The earthquake in Afghanistan shows the promise and the limits of AI

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On Wednesday, East Afghanistan was ravaged by a earthquakekilling more than 1,000 people and injuring 1,600 others, marking the deadliest earthquake in the country in two decades.

In the days since, search and rescue efforts have been hampered by rain and landslides, leaving towns and villages closed to ambulances and aid. Residents have been left to dig up their loved ones, homes and valuables from the rubble. have children lost parents ‘at night.

These are scenarios that artificial intelligence experts, focused on disaster management, are trying to avoid. In recent years, there has been a surge in technology and research to help governments better predict and respond to disasters such as floods, tsunamis and earthquakes.

Researchers use deep-learning algorithms to filter out urban noise so that earthquake data can be better collected. Algorithms analyze seismic data from past earthquakes to predict earthquakes earlier and notify people faster.

“AI can be really fast — it can give people more warning time,” said Mostafa Mousavi, an artificial intelligence researcher at Stanford University who specializes in geophysics and earthquakes. “Even ten seconds can save a lot of lives.”

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But the situation in Afghanistan, researchers note, demonstrates the structural challenges artificial intelligence faces in places with crumbling infrastructure.

For more information, The Washington Post spoke with Monique Kuglitsch, chair of a joint UN working group focused on AI for natural disaster management, and Mousavi.

This interview has been edited for length and clarity.

What does AI have to do with earthquakes?

Kuglitsch: For earthquakes, there is real-time prediction and communication using AI. That means detecting an event using real-time data streams and projecting what will happen in the coming days, weeks, months or seasons. There is also forecasting or assistance with communication through an early warning system or decision support system.

Mousavi: In more recent years, using deep learning and advanced artificial intelligence, we are seeing promising results in predicting and predicting ground shaking. Technology can predict the intensity of ground shaking based on what seismic monitoring stations have experienced. You can use those observations to predict the intensity of the shaking in a matter of seconds.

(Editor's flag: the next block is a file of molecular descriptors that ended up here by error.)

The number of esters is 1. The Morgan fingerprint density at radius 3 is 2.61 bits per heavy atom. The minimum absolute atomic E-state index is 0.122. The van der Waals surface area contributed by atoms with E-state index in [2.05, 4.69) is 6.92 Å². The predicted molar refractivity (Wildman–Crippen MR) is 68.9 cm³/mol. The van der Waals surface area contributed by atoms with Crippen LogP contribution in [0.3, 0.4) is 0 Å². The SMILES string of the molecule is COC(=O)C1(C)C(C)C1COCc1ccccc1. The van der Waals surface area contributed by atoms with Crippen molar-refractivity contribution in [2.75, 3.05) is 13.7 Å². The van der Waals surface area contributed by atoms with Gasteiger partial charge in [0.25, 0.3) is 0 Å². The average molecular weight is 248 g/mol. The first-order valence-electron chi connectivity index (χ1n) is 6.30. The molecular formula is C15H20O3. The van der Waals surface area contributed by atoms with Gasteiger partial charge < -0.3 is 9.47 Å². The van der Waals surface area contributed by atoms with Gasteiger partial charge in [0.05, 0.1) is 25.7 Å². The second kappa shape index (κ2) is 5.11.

How could AI have helped in Afghanistan?

Mousavi: Since AI can be very fast, it can give people more warning time. Increase to 20 seconds, 30 seconds to a minute. The warning can be very helpful in saving lives, especially in cases like Afghanistan, where most of the buildings in the earthquake zone were poorly constructed single-storey buildings. They weren’t very long or huge. In that situation, even 10 seconds can save a lot of lives, because people can quickly escape.

Afghanistan earthquake kills more than 1,000 and injured 1,600, officials say

Kuglitsch: In the best case scenario, we know in advance that an event is going to take place. Then when the event happens, we would have activated an early warning system so that people can evacuate in time. Once the event takes place, we would have these kinds of decision support tools, dashboards and chatbots that allow communities to recover immediately.

What challenges do AI solutions face in countries like Afghanistan?

Mousavi: In Afghanistan, there may not have been such a great opportunity for an AI earthquake early warning system to help. The biggest problem is that those early warning systems use signals in the area, so it depends on how many seismic stations or sensors we have near the earthquake. In Afghanistan, in terms of data collection, it shows that the closest seismic station in that region is in Kabul, which is 150 kilometers away from the earthquake.

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Kuglitsch: The first challenge will be data availability. In Haiti, if I’m not mistaken, they have 10 seismic monitoring stations. This is very little for an island hit by some pretty devastating seismic events. Of course you also need stable communication, infrastructure and electricity – all these things. You also need computing power to run these models. Anything we can do to support the development of such infrastructure will be hugely beneficial to all regions, but especially to those hardest hit.

What broader challenges do earthquake AI solutions face?

Mousavi: The data we use [is mostly] subjective. In terms of earthquakes, it’s really hard to say where the earthquake happened, the location, the magnitude. The tools we have for that are just inferring using data and some traditional techniques – but you’re still just estimating. It’s not like a dog photo versus a cat photo, which is much easier to label.

Kuglitsch: There is very limited long-term data on earthquakes. Instrumental data, seismic data, instrument data only go back 150 years. And a full earthquake cycle can take thousands of years. You basically need thousands of years of data to model an earthquake. We don’t have data from thousands of years. At best, we could get paleo data, which is when you look at what happens in sediments and use that to figure out how often earthquakes happened.

So for that we turn to things like our physical understanding of earthquakes and seismic patterns. And we actually make these as lab lab quakes. And we use those in AI-based models to basically estimate how they should respond. It’s the best we have. But sure, you know, there’s nothing that can replace an instrumental measurement.

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